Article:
Currently evaluation is an ad hoc process conforming to the needs of the moment and limited by lack of skills, understanding and resources. As a result, INCORE has undertaken a pilot project seeking to examine the current state and utilisation of evaluation in conflict resolution interventions. The first part of the project consisted of a literature review, calls for information and a series of field interviews. That research resulted in the publication of this document. The second phase involved convening an international working group to begin addressing the questions and challenges of conflict resolution evaluation.
A conflict-specific framework has been developed to integrate the different aspects of an intervention that can be evaluated. It serves both to provide a platform for the field's thinking about current evaluations and to highlight gaps in the evaluation process requiring further research and refinement. The framework is structured around three themes, each of which has an essential question to guide thinking.
- Goals and Assumptions explores the use of conflict analysis when planning an intervention and the theoretical and ideological basis of an organisation's strategy. This theme asks: Why and how is the agency conducting this particular intervention?
- Process Accountability assesses the implementation of an intervention from the perspectives of management, cost-accountability and process. This theme asks: How was the intervention operationalised?
- Range of Results considers the results achieved through the intervention, both inthe immediate term and with respect to the longer and broader impact on society. This theme asks: What were the short and long-term results of the intervention? Beyond these themes, two additional concepts have been expanded to provide typologies by which one can discuss ideas essential to the evaluation of conflict intervention. The first, Focus of Change (p.34), addresses what an interaction is seeking to influence, while the second, Tiers of Influence (p.38), considers who an intervention is targeting.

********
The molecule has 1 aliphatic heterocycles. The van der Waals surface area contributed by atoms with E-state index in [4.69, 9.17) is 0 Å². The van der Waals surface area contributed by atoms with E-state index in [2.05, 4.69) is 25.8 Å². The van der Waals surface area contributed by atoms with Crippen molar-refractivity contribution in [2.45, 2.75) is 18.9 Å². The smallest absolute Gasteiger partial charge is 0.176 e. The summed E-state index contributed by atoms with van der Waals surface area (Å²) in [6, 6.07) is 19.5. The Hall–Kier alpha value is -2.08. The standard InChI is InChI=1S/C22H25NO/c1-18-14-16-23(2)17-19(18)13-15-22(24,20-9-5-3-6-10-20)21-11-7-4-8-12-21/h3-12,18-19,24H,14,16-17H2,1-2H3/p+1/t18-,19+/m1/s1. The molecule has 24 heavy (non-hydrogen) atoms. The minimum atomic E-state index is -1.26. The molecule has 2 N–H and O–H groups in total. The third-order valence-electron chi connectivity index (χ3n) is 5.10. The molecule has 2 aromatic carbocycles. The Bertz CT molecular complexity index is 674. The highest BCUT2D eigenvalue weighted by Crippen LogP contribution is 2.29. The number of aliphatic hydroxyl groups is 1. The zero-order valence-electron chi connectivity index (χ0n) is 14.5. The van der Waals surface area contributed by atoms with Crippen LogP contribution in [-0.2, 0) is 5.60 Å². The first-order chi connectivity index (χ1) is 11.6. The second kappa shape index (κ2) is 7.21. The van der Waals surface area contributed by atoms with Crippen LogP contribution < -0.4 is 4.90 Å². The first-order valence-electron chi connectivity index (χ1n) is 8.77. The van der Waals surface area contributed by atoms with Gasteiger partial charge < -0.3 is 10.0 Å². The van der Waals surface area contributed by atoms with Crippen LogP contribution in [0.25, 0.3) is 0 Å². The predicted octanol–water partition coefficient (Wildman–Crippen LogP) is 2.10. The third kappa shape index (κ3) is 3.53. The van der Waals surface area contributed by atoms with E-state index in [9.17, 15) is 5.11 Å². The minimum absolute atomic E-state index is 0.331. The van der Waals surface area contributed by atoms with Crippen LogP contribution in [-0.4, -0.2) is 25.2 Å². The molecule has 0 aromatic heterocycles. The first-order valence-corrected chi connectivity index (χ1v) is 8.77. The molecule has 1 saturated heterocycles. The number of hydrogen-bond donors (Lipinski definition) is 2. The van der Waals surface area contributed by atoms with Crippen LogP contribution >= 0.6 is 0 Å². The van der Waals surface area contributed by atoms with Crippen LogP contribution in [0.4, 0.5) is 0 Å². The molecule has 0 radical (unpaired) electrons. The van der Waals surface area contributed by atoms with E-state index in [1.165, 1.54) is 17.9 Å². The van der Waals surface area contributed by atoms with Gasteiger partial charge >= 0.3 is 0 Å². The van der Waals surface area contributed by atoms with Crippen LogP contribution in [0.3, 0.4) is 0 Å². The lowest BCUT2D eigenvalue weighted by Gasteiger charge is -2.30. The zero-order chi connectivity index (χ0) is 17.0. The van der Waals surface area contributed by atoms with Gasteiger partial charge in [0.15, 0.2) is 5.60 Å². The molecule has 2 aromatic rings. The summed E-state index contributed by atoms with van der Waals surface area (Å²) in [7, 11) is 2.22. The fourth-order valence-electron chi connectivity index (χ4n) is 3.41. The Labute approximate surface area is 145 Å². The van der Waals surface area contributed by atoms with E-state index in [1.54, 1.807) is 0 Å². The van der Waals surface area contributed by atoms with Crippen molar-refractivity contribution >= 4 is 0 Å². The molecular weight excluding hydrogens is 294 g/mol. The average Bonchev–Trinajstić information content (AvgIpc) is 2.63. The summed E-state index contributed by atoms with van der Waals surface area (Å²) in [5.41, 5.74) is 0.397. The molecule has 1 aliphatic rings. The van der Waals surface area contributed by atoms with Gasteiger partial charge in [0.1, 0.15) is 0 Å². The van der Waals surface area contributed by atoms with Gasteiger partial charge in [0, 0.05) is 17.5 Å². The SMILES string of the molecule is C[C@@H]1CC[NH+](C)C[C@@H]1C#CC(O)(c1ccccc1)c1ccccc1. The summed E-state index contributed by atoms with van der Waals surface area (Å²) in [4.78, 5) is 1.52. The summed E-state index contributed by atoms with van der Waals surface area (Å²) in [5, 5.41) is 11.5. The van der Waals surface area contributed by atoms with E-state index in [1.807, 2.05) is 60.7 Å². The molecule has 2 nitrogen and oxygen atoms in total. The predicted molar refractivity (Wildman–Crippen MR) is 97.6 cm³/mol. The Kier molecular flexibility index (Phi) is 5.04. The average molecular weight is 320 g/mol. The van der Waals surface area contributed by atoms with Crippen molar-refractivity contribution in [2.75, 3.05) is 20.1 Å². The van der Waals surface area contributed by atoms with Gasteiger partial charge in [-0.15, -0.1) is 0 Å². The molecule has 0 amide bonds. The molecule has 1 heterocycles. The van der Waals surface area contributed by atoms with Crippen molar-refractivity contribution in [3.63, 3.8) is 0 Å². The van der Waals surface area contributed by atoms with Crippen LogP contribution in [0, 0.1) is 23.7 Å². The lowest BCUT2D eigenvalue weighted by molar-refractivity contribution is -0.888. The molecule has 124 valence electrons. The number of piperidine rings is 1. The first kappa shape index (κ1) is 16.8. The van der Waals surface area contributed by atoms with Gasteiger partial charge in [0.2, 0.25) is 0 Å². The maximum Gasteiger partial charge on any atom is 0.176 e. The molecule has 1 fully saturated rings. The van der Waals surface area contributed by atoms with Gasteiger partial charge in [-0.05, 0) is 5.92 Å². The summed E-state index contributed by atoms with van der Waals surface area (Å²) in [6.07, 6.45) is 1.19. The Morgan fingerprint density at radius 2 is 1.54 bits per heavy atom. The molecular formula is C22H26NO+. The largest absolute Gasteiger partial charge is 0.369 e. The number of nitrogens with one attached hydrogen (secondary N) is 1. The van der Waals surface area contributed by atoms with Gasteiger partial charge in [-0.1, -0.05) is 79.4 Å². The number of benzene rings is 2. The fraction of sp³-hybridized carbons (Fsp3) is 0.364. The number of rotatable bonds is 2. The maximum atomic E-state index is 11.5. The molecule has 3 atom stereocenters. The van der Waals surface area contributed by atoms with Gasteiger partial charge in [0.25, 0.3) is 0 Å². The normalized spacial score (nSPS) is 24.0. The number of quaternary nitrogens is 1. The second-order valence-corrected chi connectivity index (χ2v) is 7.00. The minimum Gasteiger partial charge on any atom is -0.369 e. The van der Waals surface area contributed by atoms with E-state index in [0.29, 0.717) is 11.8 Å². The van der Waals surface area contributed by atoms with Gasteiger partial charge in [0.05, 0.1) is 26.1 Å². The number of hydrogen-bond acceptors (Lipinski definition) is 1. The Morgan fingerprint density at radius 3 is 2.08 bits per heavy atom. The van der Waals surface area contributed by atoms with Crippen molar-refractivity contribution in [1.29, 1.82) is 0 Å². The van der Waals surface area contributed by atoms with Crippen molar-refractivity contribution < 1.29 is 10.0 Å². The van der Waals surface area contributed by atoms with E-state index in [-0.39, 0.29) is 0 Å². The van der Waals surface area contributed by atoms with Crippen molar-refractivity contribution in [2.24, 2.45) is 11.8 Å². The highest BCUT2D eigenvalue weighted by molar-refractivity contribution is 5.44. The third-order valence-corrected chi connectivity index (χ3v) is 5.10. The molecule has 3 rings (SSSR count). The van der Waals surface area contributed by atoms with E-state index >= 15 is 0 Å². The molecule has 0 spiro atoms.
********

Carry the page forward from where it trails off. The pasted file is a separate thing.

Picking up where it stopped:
Realities in the Field
In order to ground discussions about the evaluation process in current field experience, research was conducted with practitioners, evaluators and funders to get their views on conflict resolution evaluation. Some of the findings of this study were:
- Evaluations are conducted for a variety of reasons. Practitioners tend to engage in evaluation for the purposes of learning and in order to fulfil funding requirements. Conversely, funders are motivated by a need to review funding allocations and to ensure that agency goals are being met. These different motivations can cause frustrations when the end results of the evaluation only serve the requirements of one of the parties.
- Practitioners tend to conduct evaluations at the level of individual interventions whereas funders usually perform evaluations of a cluster of projects based on a particular theme or geographic commonality. Because of the use of different levels of analysis for evaluations, there are frequently misunderstandings and differing expectations in terms of what the final evaluation results will offer.